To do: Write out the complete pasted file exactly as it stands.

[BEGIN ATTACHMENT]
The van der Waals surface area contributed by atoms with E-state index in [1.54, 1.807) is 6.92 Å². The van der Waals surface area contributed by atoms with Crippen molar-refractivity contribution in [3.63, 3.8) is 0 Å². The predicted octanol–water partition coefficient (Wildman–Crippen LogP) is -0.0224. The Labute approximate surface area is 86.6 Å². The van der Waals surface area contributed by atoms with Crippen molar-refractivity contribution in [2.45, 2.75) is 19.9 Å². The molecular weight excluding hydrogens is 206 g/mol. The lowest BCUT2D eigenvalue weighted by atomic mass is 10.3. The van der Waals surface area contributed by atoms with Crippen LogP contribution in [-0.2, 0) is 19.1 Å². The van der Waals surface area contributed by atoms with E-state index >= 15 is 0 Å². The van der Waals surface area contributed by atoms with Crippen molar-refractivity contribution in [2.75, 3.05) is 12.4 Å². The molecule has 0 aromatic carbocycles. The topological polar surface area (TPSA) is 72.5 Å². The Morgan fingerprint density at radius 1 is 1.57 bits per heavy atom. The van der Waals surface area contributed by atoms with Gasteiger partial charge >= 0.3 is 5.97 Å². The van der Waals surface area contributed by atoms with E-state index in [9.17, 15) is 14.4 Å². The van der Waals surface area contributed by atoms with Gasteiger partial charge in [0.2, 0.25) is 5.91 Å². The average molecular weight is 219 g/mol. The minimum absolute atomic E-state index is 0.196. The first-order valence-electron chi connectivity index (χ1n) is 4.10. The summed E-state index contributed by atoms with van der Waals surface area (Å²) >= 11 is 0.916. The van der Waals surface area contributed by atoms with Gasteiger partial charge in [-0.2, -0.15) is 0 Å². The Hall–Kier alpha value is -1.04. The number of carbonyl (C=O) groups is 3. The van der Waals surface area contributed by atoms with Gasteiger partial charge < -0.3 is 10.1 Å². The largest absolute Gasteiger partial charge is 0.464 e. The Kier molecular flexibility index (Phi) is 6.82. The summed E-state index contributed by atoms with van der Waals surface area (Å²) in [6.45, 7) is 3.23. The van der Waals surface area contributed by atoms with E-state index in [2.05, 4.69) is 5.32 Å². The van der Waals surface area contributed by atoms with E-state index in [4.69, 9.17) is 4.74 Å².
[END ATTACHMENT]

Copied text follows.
The van der Waals surface area contributed by atoms with E-state index in [1.54, 1.807) is 6.92 Å². The van der Waals surface area contributed by atoms with Crippen molar-refractivity contribution in [3.63, 3.8) is 0 Å². The predicted octanol–water partition coefficient (Wildman–Crippen LogP) is -0.0224. The Labute approximate surface area is 86.6 Å². The van der Waals surface area contributed by atoms with Crippen molar-refractivity contribution in [2.45, 2.75) is 19.9 Å². The molecular weight excluding hydrogens is 206 g/mol. The lowest BCUT2D eigenvalue weighted by atomic mass is 10.3. The van der Waals surface area contributed by atoms with Crippen LogP contribution in [-0.2, 0) is 19.1 Å². The van der Waals surface area contributed by atoms with E-state index >= 15 is 0 Å². The van der Waals surface area contributed by atoms with Crippen molar-refractivity contribution in [2.75, 3.05) is 12.4 Å². The molecule has 0 aromatic carbocycles. The topological polar surface area (TPSA) is 72.5 Å². The Morgan fingerprint density at radius 1 is 1.57 bits per heavy atom. The van der Waals surface area contributed by atoms with Gasteiger partial charge >= 0.3 is 5.97 Å². The van der Waals surface area contributed by atoms with E-state index in [9.17, 15) is 14.4 Å². The van der Waals surface area contributed by atoms with Gasteiger partial charge in [0.2, 0.25) is 5.91 Å². The average molecular weight is 219 g/mol. The minimum absolute atomic E-state index is 0.196. The first-order valence-electron chi connectivity index (χ1n) is 4.10. The summed E-state index contributed by atoms with van der Waals surface area (Å²) >= 11 is 0.916. The van der Waals surface area contributed by atoms with Gasteiger partial charge in [-0.2, -0.15) is 0 Å². The Hall–Kier alpha value is -1.04. The number of carbonyl (C=O) groups is 3. The van der Waals surface area contributed by atoms with Gasteiger partial charge < -0.3 is 10.1 Å². The largest absolute Gasteiger partial charge is 0.464 e. The Kier molecular flexibility index (Phi) is 6.82. The summed E-state index contributed by atoms with van der Waals surface area (Å²) in [6.45, 7) is 3.23. The van der Waals surface area contributed by atoms with E-state index in [2.05, 4.69) is 5.32 Å². The van der Waals surface area contributed by atoms with E-state index in [4.69, 9.17) is 4.74 Å².